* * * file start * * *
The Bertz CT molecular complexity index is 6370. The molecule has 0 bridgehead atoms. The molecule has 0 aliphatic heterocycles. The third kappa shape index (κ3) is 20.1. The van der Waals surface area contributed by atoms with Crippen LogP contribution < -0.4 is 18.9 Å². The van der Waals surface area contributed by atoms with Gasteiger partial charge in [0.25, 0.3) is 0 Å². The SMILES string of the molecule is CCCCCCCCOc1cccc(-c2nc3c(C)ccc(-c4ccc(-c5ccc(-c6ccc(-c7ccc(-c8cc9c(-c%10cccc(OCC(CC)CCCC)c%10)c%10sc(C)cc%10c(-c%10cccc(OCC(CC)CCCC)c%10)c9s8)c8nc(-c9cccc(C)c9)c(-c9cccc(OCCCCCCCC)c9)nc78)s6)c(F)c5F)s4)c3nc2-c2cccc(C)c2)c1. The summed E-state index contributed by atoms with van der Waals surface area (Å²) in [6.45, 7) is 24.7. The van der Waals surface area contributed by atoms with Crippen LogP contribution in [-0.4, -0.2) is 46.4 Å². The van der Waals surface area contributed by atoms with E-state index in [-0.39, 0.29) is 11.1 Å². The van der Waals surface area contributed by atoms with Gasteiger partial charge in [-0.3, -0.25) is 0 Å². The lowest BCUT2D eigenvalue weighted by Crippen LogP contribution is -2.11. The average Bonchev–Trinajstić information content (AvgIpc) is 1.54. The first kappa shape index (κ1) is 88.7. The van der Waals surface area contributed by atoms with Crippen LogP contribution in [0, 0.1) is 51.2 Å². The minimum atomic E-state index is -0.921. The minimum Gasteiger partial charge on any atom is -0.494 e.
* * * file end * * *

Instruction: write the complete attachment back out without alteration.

The Bertz CT molecular complexity index is 6370. The molecule has 0 bridgehead atoms. The molecule has 0 aliphatic heterocycles. The third kappa shape index (κ3) is 20.1. The van der Waals surface area contributed by atoms with Crippen LogP contribution < -0.4 is 18.9 Å². The van der Waals surface area contributed by atoms with Gasteiger partial charge in [0.25, 0.3) is 0 Å². The SMILES string of the molecule is CCCCCCCCOc1cccc(-c2nc3c(C)ccc(-c4ccc(-c5ccc(-c6ccc(-c7ccc(-c8cc9c(-c%10cccc(OCC(CC)CCCC)c%10)c%10sc(C)cc%10c(-c%10cccc(OCC(CC)CCCC)c%10)c9s8)c8nc(-c9cccc(C)c9)c(-c9cccc(OCCCCCCCC)c9)nc78)s6)c(F)c5F)s4)c3nc2-c2cccc(C)c2)c1. The summed E-state index contributed by atoms with van der Waals surface area (Å²) in [6.45, 7) is 24.7. The van der Waals surface area contributed by atoms with Crippen LogP contribution in [-0.4, -0.2) is 46.4 Å². The van der Waals surface area contributed by atoms with E-state index in [-0.39, 0.29) is 11.1 Å². The van der Waals surface area contributed by atoms with Gasteiger partial charge in [-0.3, -0.25) is 0 Å². The lowest BCUT2D eigenvalue weighted by Crippen LogP contribution is -2.11. The average Bonchev–Trinajstić information content (AvgIpc) is 1.54. The first kappa shape index (κ1) is 88.7. The van der Waals surface area contributed by atoms with Crippen LogP contribution in [0, 0.1) is 51.2 Å². The minimum atomic E-state index is -0.921. The minimum Gasteiger partial charge on any atom is -0.494 e.